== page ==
By the 1920s and 30s, Potsdamer Platz had become the busiest traffic centre in Europe – think of it as the German equivalent of London’s Piccadilly Circus. But in the 70s – when Bowie was living in the city – the Berlin Wall had divided it in two; it became a desolate patch of land, surrounded by GDR watchtowers. Today, Potsdamer Platz is a shiny new commercial centre with shops, restaurants and entertainment facilities; Bowie referenced it in his 2013 song ‘Where Are We Now?’

Neukölln
There wasn’t a lot going on in Neukölln during the 70s, but Bowie apparently enjoyed visiting the area anyway; the song ‘Neuköln,’ from the 1977 album Heroes, is an homage to the borough. This instrumental ‘mood piece,’ which was written by Bowie and Brian Eno, is thought to reflect the rootlessness and isolation of the Turkish immigrants who made up a large proportion of the area’s population. In their book David Bowie: An Illustrated Record, authors Roy Carr and Charles Shaar Murray describe the song as ‘the Cold War viewed through a bubble of blood…[its final section] boom(s) out across a harbour of solitude, as if lost in fog.’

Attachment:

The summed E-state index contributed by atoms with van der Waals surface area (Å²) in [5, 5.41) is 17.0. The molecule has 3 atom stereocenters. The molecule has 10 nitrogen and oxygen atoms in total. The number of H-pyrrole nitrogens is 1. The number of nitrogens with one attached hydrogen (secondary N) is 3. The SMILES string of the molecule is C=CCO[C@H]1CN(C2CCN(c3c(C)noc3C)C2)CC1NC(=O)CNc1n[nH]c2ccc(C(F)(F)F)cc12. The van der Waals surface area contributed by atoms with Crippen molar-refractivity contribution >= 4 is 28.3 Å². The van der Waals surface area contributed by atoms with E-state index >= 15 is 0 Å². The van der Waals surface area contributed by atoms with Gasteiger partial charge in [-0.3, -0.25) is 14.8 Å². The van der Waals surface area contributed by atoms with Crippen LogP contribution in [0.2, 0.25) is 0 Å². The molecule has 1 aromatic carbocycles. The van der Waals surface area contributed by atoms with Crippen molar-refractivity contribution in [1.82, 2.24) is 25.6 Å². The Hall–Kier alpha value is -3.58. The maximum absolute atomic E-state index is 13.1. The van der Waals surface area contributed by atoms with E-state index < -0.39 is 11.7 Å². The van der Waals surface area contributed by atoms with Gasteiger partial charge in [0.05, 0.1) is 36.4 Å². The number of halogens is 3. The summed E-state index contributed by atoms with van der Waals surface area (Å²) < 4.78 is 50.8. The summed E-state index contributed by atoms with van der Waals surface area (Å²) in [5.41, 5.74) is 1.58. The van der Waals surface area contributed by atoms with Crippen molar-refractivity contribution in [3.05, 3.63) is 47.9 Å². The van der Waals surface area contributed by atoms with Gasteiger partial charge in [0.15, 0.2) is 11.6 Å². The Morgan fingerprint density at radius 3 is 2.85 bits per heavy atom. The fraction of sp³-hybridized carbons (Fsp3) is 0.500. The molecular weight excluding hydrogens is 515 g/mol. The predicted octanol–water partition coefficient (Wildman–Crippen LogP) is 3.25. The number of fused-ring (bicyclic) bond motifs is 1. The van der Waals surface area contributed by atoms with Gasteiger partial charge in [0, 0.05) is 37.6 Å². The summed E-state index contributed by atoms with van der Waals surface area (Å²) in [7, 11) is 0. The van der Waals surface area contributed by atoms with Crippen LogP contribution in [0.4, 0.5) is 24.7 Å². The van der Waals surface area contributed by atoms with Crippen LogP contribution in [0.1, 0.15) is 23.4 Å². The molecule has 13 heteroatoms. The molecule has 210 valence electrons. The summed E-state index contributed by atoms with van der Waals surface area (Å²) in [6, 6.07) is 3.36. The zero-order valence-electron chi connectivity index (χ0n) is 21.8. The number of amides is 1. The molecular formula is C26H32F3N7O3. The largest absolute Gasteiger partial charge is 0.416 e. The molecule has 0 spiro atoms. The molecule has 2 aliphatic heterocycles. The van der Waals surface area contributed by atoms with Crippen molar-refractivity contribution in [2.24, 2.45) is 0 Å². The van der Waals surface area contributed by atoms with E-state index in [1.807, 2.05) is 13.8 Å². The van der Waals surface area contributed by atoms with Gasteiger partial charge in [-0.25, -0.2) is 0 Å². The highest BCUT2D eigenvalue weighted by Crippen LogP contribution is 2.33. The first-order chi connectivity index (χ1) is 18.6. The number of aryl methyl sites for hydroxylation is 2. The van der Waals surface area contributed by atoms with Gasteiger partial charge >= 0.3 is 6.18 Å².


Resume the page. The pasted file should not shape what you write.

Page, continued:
Today, there’s a lot more to see and do in Neukölln. It’s got an artsy, bohemian feel and, as one  of Berlin’s most international districts, it’s culturally diverse. If you happen to be there on a Saturday, make a stop off at Schillermarkt; a quaint farmer’s market held just outside a picturesque church in Herrfurthplatz. There are plenty of cafes, bars and restaurants too, and if you’re looking for quirky souvenirs, Neukölln is the place to find them. There are some choice vintage shops that specialise in rare, quality pieces in the area; Let Them Eat Cake and Neuzwei – which are both located on Weserstrasse – are definitely worth a visit.

Though Berlin has changed a lot since the 70s, there’s still a thriving arts scene – beckoning rebels, kooks and pretty things from all over the world. In spite of the political turmoil centred around its past, alternative culture has always been woven into the fabric of the city; it’s what drew Bowie in the first place. He later moved back to the U.S. (to New York this time around), but the legacy of his Berlin years would come to be viewed as a definitive chapter in his career.